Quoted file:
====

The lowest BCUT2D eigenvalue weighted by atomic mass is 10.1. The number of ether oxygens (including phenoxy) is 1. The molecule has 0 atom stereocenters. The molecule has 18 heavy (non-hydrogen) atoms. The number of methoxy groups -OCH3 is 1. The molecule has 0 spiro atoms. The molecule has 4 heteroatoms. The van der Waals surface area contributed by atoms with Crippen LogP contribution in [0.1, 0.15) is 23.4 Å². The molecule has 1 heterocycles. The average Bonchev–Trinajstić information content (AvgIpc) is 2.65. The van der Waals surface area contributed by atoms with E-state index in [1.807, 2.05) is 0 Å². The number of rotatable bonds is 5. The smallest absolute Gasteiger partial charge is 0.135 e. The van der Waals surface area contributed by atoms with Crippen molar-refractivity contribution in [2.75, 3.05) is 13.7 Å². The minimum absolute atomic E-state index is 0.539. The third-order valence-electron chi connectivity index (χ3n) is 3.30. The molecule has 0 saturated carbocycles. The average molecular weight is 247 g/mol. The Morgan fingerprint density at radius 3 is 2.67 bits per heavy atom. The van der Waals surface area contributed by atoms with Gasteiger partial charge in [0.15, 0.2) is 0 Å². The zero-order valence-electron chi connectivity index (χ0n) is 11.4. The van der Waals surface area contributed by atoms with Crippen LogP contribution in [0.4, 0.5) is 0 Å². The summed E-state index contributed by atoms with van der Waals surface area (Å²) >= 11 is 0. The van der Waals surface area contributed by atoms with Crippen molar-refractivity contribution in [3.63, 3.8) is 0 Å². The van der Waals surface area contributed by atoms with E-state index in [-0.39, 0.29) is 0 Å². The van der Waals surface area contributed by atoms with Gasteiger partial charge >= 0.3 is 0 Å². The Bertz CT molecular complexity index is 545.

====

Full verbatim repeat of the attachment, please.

The lowest BCUT2D eigenvalue weighted by atomic mass is 10.1. The number of ether oxygens (including phenoxy) is 1. The molecule has 0 atom stereocenters. The molecule has 18 heavy (non-hydrogen) atoms. The number of methoxy groups -OCH3 is 1. The molecule has 0 spiro atoms. The molecule has 4 heteroatoms. The van der Waals surface area contributed by atoms with Crippen LogP contribution in [0.1, 0.15) is 23.4 Å². The molecule has 1 heterocycles. The average Bonchev–Trinajstić information content (AvgIpc) is 2.65. The van der Waals surface area contributed by atoms with E-state index in [1.807, 2.05) is 0 Å². The number of rotatable bonds is 5. The smallest absolute Gasteiger partial charge is 0.135 e. The van der Waals surface area contributed by atoms with Crippen molar-refractivity contribution in [2.75, 3.05) is 13.7 Å². The minimum absolute atomic E-state index is 0.539. The third-order valence-electron chi connectivity index (χ3n) is 3.30. The molecule has 0 saturated carbocycles. The average molecular weight is 247 g/mol. The Morgan fingerprint density at radius 3 is 2.67 bits per heavy atom. The van der Waals surface area contributed by atoms with Gasteiger partial charge in [0.15, 0.2) is 0 Å². The zero-order valence-electron chi connectivity index (χ0n) is 11.4. The van der Waals surface area contributed by atoms with Crippen LogP contribution in [0.4, 0.5) is 0 Å². The summed E-state index contributed by atoms with van der Waals surface area (Å²) >= 11 is 0. The van der Waals surface area contributed by atoms with Crippen molar-refractivity contribution in [3.63, 3.8) is 0 Å². The van der Waals surface area contributed by atoms with E-state index in [-0.39, 0.29) is 0 Å². The van der Waals surface area contributed by atoms with Gasteiger partial charge >= 0.3 is 0 Å². The Bertz CT molecular complexity index is 545.